Our current liturgical year is coming to a close. For that reason, the liturgy speaks about the end, following the prophecy of Daniel that at time of the resurrection and the joy of eternal life, Michael, the great prince, and guardian of God’s people, shall arise. It shall be a great time unsurpassed in distress in which God’s people and everyone who is found written in the book shall escape. Many of those who sleep in the dust of the earth shall awake either to everlasting life, or to everlasting horror and disgrace. It will be a day in which the wise shall shine brightly. Those who lead the many to justice shall be like stars forever
In the prophet’s message, we can see that no tear, no pain, no sacrifice is neither lost nor be in vain.
Our faithfulness will hasten the rise of the new world order, in which we shall partake of the joy of God’s kingdom. The end of this life will not be annihilation, but a transition to the fullness of life in the heavenly Kingdom with God, in the company of all his people.
Jesus will speak about this transitus when he tells us about the grain of wheat that falls to the ground and dies in order to produce a rich harvest (John 12:24). He applied this to his earthly mission, and his dying, in order to give life to all people and to bring about the salvation of the world, through his death. It is this that will lead to his resurrection and his sending of the Holy Spirit. The true disciple of Jesus Christ must experience that same death to selfishness in his own life. In this way, he or she must follow where Jesus has led.
For the benefit of his disciples, Jesus today clarifies the events of the end, when he tells us that during that period after trials of every sort, the heavenly bodies, the sun, moon and stars will malfunction.
Then people will see the Son of Man coming in the clouds with great power and glory. He will dispatch his messengers and assemble his chosen from the four winds, from the farthest bounds of the earth and sky.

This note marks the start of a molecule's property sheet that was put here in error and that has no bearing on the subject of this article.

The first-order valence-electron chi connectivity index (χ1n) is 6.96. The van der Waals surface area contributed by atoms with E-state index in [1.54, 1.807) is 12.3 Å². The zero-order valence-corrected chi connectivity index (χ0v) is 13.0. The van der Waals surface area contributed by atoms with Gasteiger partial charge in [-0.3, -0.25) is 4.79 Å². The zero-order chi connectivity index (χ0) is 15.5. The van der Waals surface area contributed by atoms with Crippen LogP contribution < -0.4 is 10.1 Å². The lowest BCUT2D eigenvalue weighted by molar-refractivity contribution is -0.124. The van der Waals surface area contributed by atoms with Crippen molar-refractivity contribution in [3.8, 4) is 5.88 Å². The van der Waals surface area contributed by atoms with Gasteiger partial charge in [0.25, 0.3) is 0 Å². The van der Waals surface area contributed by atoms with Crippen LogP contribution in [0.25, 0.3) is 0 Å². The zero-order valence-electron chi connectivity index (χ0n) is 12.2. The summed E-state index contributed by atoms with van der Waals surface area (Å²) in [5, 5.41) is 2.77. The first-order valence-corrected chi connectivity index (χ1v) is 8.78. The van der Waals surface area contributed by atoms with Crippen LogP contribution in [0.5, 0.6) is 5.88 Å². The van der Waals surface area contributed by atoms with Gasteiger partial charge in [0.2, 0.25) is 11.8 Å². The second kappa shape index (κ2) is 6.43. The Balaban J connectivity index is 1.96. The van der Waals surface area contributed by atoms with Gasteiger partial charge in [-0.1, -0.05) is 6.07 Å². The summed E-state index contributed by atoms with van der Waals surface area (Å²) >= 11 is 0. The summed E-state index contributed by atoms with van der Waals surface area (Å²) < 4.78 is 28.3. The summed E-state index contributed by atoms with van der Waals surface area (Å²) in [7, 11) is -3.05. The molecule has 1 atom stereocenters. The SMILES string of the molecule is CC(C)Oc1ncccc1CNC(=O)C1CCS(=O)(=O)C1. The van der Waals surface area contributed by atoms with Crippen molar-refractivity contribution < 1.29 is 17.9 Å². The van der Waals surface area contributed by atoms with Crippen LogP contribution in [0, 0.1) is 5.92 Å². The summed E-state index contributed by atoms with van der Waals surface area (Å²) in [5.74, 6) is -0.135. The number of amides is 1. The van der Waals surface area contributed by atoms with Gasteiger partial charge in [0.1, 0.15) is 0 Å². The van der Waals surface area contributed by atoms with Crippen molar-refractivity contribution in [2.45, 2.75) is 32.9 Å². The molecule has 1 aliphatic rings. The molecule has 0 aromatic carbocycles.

As we can discern agricultural occurrences and seasons, in the same way, we should learn from the signs and occurrences that the Son of Man is near, even at the door. In all of these, no one knows the exact day or hour, not even the angels in heaven, nor even the Son, but only the Father (Mark 13:24-32).
In the gospel we have listened to, Jesus speaks about his second coming, the Parousia. Even the disciples will experience sufferings similar to those of their Master. At this time, we live in the center of time, between the first coming of Jesus and his second coming in the end. But the only way out for us, will be to live the life, which the Master enjoined on us in his first coming in the incarnation. It will be only through the life, death and resurrection of Jesus Christ that we shall pass the test of time. We must love, act and relate like Christ. We must observe and imitate Jesus in the way and manner he faced his passion and death, in order to be one with him in his resurrection.
Like the cross as in the case of Jesus, there will be terrible events in the lives of the disciples. It will be in fact, the harvest time, in which the seed will be coming to fruition, for the disciples to be gathered into the Kingdom of God for eternal life. The fate of the disciples will be in harmony with that of Jesus Christ.
If only the disciples live through their present trials with God’s grace in perseverance, they too will be saved in heaven.
All of these will be possible if only we welcome Jesus Christ as our eternal high priest, who offered one sacrifice for sins and took his seat forever at the right hand of God. By that one offering, he has forever perfected us all who are being sanctified (Hebrews 10:11-14, 18).
Rev. Fr. Michael Onyekwere, SDV, PhD